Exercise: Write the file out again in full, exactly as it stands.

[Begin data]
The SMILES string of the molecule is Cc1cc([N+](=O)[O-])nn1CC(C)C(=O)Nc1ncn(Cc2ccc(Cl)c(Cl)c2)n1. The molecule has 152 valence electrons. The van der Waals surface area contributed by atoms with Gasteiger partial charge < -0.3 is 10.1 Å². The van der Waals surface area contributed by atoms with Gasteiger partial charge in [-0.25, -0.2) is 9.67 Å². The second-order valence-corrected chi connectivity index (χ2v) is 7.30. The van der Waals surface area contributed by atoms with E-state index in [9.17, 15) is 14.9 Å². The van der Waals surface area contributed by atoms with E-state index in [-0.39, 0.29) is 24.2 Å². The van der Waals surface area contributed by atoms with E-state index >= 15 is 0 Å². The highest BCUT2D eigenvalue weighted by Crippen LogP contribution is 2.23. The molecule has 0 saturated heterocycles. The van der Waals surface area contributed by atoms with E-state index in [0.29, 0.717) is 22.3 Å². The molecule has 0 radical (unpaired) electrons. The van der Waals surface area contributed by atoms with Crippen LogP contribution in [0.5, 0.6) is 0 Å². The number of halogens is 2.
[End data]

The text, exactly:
The SMILES string of the molecule is Cc1cc([N+](=O)[O-])nn1CC(C)C(=O)Nc1ncn(Cc2ccc(Cl)c(Cl)c2)n1. The molecule has 152 valence electrons. The van der Waals surface area contributed by atoms with Gasteiger partial charge < -0.3 is 10.1 Å². The van der Waals surface area contributed by atoms with Gasteiger partial charge in [-0.25, -0.2) is 9.67 Å². The second-order valence-corrected chi connectivity index (χ2v) is 7.30. The van der Waals surface area contributed by atoms with E-state index in [9.17, 15) is 14.9 Å². The van der Waals surface area contributed by atoms with E-state index in [-0.39, 0.29) is 24.2 Å². The van der Waals surface area contributed by atoms with E-state index >= 15 is 0 Å². The highest BCUT2D eigenvalue weighted by Crippen LogP contribution is 2.23. The molecule has 0 saturated heterocycles. The van der Waals surface area contributed by atoms with E-state index in [0.29, 0.717) is 22.3 Å². The molecule has 0 radical (unpaired) electrons. The van der Waals surface area contributed by atoms with Crippen LogP contribution in [0.5, 0.6) is 0 Å². The number of halogens is 2.